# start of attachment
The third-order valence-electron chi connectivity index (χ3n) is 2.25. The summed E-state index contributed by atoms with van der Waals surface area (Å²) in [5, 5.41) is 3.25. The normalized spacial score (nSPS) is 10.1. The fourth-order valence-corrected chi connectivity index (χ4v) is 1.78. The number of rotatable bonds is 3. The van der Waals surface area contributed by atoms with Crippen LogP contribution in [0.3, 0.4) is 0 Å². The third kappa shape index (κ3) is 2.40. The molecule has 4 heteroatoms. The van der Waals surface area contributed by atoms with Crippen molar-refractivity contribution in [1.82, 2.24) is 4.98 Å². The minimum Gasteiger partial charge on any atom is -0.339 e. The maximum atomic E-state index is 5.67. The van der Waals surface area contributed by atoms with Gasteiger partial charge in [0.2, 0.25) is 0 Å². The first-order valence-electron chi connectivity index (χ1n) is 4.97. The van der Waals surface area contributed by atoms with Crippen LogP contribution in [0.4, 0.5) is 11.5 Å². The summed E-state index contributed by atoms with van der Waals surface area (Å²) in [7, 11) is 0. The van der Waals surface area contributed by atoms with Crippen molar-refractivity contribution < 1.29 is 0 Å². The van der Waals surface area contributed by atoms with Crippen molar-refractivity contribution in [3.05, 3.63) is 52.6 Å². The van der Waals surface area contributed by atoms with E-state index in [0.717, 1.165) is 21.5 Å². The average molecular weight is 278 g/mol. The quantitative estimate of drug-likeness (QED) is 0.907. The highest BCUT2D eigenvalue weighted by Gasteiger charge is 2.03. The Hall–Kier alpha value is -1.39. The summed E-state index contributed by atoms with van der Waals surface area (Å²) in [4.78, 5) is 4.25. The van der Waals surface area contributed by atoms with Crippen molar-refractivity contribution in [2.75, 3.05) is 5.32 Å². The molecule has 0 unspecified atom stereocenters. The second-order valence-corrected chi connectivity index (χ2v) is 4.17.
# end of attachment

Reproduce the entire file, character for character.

The third-order valence-electron chi connectivity index (χ3n) is 2.25. The summed E-state index contributed by atoms with van der Waals surface area (Å²) in [5, 5.41) is 3.25. The normalized spacial score (nSPS) is 10.1. The fourth-order valence-corrected chi connectivity index (χ4v) is 1.78. The number of rotatable bonds is 3. The van der Waals surface area contributed by atoms with Crippen LogP contribution in [0.3, 0.4) is 0 Å². The third kappa shape index (κ3) is 2.40. The molecule has 4 heteroatoms. The van der Waals surface area contributed by atoms with Crippen molar-refractivity contribution in [1.82, 2.24) is 4.98 Å². The minimum Gasteiger partial charge on any atom is -0.339 e. The maximum atomic E-state index is 5.67. The van der Waals surface area contributed by atoms with Gasteiger partial charge in [0.2, 0.25) is 0 Å². The first-order valence-electron chi connectivity index (χ1n) is 4.97. The van der Waals surface area contributed by atoms with Crippen LogP contribution in [0.4, 0.5) is 11.5 Å². The summed E-state index contributed by atoms with van der Waals surface area (Å²) in [7, 11) is 0. The van der Waals surface area contributed by atoms with Crippen molar-refractivity contribution < 1.29 is 0 Å². The van der Waals surface area contributed by atoms with Crippen molar-refractivity contribution in [3.05, 3.63) is 52.6 Å². The van der Waals surface area contributed by atoms with E-state index in [0.717, 1.165) is 21.5 Å². The average molecular weight is 278 g/mol. The quantitative estimate of drug-likeness (QED) is 0.907. The highest BCUT2D eigenvalue weighted by Gasteiger charge is 2.03. The Hall–Kier alpha value is -1.39. The summed E-state index contributed by atoms with van der Waals surface area (Å²) in [4.78, 5) is 4.25. The van der Waals surface area contributed by atoms with Crippen molar-refractivity contribution in [2.75, 3.05) is 5.32 Å². The molecule has 0 unspecified atom stereocenters. The second-order valence-corrected chi connectivity index (χ2v) is 4.17.